Prairies set to lead medical isotope research

University of Saskatchewan, University of Winnipeg projects hoping to produce medical isotopes receive combined $14 million from feds

Two prairie universities are set to lead the way in developing new ways to create medical isotopes that are less wasteful and friendlier to the environment. Projects at the University of Saskatchewan and the University of Winnipeg that aim to create medical isotopes without producing radioactive waste that a traditional nuclear reactor usually yields received a combined $14 million from Natural Resources Canada, with $4 million going to the U of W project and $10 million to the U of S, according to the Canadian University Press. The funding was announced Jan. 24.

Medical isotopes are microscopic particles that can be injected into the body to diagnose heart diseases and treat certain types of cancer, and are also used for detailed medical imaging. A large portion of the world’s supply is produced in Canada by the National Research Universal (NRU) reactor in Chalk River, Ont., which is currently the country’s only facility that produces medical isotopes. When the reactor was closed in 2007 for maintenance, it resulted in an international shortage.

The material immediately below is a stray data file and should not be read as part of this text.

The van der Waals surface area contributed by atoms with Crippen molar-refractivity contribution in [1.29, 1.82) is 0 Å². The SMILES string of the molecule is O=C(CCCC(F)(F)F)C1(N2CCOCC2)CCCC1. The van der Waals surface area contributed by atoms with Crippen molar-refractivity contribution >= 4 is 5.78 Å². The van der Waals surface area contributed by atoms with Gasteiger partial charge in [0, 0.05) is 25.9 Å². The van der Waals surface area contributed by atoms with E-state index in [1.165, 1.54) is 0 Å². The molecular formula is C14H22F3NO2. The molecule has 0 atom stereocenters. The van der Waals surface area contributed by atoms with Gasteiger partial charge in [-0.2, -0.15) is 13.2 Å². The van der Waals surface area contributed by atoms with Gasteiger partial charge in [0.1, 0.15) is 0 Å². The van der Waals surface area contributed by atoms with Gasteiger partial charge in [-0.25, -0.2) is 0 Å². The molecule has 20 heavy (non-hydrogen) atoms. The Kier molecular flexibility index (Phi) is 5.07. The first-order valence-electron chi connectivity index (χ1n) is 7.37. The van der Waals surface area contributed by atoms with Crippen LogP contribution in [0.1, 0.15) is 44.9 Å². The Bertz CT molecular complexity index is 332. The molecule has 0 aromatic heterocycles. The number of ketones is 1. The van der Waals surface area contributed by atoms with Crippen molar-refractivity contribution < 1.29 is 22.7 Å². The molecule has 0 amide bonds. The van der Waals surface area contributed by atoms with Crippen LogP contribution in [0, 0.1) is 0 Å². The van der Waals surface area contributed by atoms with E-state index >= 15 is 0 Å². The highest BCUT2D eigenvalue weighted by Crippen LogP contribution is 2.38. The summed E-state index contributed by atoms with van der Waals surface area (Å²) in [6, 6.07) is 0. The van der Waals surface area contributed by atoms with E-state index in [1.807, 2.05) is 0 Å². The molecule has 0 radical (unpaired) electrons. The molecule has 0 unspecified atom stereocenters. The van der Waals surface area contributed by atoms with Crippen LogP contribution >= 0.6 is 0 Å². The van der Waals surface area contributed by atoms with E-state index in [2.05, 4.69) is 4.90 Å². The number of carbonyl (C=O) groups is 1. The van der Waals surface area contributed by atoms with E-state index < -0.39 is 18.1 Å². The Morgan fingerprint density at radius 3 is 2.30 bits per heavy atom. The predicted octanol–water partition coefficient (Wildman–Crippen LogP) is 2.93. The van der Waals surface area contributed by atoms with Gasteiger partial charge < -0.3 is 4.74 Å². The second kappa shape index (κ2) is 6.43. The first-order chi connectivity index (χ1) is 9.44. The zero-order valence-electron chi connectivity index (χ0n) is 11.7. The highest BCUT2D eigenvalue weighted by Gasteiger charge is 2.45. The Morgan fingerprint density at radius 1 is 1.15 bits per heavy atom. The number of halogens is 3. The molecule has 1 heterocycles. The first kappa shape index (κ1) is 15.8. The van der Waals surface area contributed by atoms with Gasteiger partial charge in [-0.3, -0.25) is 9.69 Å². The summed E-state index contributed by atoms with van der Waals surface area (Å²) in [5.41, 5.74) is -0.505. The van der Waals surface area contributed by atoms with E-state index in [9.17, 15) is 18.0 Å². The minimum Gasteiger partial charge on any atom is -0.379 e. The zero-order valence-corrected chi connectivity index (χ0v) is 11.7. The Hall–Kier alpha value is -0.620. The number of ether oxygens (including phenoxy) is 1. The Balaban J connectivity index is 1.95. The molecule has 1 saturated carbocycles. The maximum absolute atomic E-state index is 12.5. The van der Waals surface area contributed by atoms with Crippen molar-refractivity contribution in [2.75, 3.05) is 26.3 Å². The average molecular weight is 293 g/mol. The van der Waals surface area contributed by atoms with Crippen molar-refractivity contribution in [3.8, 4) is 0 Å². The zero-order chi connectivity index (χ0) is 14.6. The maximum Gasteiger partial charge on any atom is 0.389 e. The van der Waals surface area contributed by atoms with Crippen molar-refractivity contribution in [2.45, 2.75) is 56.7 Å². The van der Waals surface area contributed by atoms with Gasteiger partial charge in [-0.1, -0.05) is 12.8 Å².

The reactor was again shutdown in 2009 and not able to start up again until 2010. Since these problems occurred, the National Research Council has been searching for alternative ways for medical isotopes to be produced.

David Walker, leader of the U of W project Prairie Isotope Production Enterprises (PIPE), explained that the project already has a “ready-made facility”, as it will be using a former Atomic Energy of Canada Limited (AECL) facility outside of Pinawa, Man. Walker said the team hopes to be ready to produce the medical isotopes using their method by 2012.

The U of S Canadian Light Source (CLS) Medical Isotope Project may take more time than its Manitoba counterpart to get its research off the ground, as it requires a linear accelerator to be installed, and the space set to be used for the project to be made more accessible to the research team, said the project’s lead investigator Mark de Jong.